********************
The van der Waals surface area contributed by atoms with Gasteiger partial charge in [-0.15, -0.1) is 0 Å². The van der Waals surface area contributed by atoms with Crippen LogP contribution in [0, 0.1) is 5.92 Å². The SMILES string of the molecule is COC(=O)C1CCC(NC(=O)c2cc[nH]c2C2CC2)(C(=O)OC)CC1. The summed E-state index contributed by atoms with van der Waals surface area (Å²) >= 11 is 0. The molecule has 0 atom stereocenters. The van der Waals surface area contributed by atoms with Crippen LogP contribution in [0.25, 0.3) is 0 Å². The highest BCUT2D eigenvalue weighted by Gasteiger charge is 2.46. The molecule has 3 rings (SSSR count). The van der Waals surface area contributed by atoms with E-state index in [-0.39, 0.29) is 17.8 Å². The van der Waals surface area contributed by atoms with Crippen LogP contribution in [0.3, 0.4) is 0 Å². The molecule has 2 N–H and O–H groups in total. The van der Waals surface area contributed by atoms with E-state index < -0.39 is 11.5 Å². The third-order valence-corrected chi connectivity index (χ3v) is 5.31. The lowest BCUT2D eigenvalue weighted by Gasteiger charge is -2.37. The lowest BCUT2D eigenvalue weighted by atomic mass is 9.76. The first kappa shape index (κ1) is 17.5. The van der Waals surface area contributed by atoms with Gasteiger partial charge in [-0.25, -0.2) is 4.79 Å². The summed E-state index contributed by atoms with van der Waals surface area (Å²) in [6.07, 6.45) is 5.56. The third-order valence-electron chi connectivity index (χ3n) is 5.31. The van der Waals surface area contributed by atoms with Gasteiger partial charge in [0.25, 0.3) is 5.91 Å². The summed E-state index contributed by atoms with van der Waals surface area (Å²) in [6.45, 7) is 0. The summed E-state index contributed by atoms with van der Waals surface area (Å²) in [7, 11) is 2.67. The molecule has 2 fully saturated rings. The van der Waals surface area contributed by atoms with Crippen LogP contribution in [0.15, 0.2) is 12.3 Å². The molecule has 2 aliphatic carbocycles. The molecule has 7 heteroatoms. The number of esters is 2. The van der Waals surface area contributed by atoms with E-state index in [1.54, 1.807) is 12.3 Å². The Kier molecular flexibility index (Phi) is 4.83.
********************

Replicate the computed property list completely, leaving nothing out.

The van der Waals surface area contributed by atoms with Gasteiger partial charge in [-0.15, -0.1) is 0 Å². The van der Waals surface area contributed by atoms with Crippen LogP contribution in [0, 0.1) is 5.92 Å². The SMILES string of the molecule is COC(=O)C1CCC(NC(=O)c2cc[nH]c2C2CC2)(C(=O)OC)CC1. The summed E-state index contributed by atoms with van der Waals surface area (Å²) >= 11 is 0. The molecule has 0 atom stereocenters. The van der Waals surface area contributed by atoms with Crippen LogP contribution in [0.25, 0.3) is 0 Å². The highest BCUT2D eigenvalue weighted by Gasteiger charge is 2.46. The molecule has 3 rings (SSSR count). The van der Waals surface area contributed by atoms with E-state index in [-0.39, 0.29) is 17.8 Å². The van der Waals surface area contributed by atoms with Crippen LogP contribution in [0.3, 0.4) is 0 Å². The molecule has 2 N–H and O–H groups in total. The van der Waals surface area contributed by atoms with E-state index < -0.39 is 11.5 Å². The third-order valence-corrected chi connectivity index (χ3v) is 5.31. The lowest BCUT2D eigenvalue weighted by Gasteiger charge is -2.37. The lowest BCUT2D eigenvalue weighted by atomic mass is 9.76. The first kappa shape index (κ1) is 17.5. The van der Waals surface area contributed by atoms with Gasteiger partial charge in [-0.25, -0.2) is 4.79 Å². The summed E-state index contributed by atoms with van der Waals surface area (Å²) in [6.07, 6.45) is 5.56. The third-order valence-electron chi connectivity index (χ3n) is 5.31. The van der Waals surface area contributed by atoms with Gasteiger partial charge in [0.25, 0.3) is 5.91 Å². The summed E-state index contributed by atoms with van der Waals surface area (Å²) in [6.45, 7) is 0. The summed E-state index contributed by atoms with van der Waals surface area (Å²) in [7, 11) is 2.67. The molecule has 2 fully saturated rings. The van der Waals surface area contributed by atoms with Crippen LogP contribution in [0.15, 0.2) is 12.3 Å². The molecule has 2 aliphatic carbocycles. The molecule has 7 heteroatoms. The number of esters is 2. The van der Waals surface area contributed by atoms with E-state index in [1.54, 1.807) is 12.3 Å². The Kier molecular flexibility index (Phi) is 4.83.